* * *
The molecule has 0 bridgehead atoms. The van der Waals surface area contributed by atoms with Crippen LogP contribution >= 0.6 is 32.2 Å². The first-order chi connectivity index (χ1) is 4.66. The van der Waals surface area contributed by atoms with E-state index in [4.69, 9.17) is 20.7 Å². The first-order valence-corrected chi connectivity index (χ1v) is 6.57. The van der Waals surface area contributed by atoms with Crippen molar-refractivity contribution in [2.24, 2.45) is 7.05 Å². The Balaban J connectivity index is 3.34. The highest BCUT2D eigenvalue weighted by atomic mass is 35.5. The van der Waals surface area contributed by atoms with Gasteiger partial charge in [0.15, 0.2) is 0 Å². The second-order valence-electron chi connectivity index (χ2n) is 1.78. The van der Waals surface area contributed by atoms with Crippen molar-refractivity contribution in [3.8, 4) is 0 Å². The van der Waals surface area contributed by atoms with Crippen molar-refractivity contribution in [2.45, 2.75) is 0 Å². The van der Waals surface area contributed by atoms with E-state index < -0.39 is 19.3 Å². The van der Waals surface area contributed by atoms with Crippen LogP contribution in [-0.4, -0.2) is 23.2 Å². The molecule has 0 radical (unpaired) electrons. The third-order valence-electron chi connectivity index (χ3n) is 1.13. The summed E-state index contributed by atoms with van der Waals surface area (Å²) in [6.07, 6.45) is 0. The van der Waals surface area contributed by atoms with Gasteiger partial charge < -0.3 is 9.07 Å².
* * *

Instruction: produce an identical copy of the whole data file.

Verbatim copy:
The molecule has 0 bridgehead atoms. The van der Waals surface area contributed by atoms with Crippen LogP contribution >= 0.6 is 32.2 Å². The first-order chi connectivity index (χ1) is 4.66. The van der Waals surface area contributed by atoms with E-state index in [4.69, 9.17) is 20.7 Å². The first-order valence-corrected chi connectivity index (χ1v) is 6.57. The van der Waals surface area contributed by atoms with Crippen molar-refractivity contribution in [2.24, 2.45) is 7.05 Å². The Balaban J connectivity index is 3.34. The highest BCUT2D eigenvalue weighted by atomic mass is 35.5. The van der Waals surface area contributed by atoms with Gasteiger partial charge in [0.15, 0.2) is 0 Å². The second-order valence-electron chi connectivity index (χ2n) is 1.78. The van der Waals surface area contributed by atoms with Crippen molar-refractivity contribution in [3.8, 4) is 0 Å². The van der Waals surface area contributed by atoms with Crippen molar-refractivity contribution in [2.45, 2.75) is 0 Å². The van der Waals surface area contributed by atoms with E-state index < -0.39 is 19.3 Å². The van der Waals surface area contributed by atoms with Crippen LogP contribution in [-0.4, -0.2) is 23.2 Å². The molecule has 0 radical (unpaired) electrons. The third-order valence-electron chi connectivity index (χ3n) is 1.13. The summed E-state index contributed by atoms with van der Waals surface area (Å²) in [6.07, 6.45) is 0. The van der Waals surface area contributed by atoms with Gasteiger partial charge < -0.3 is 9.07 Å².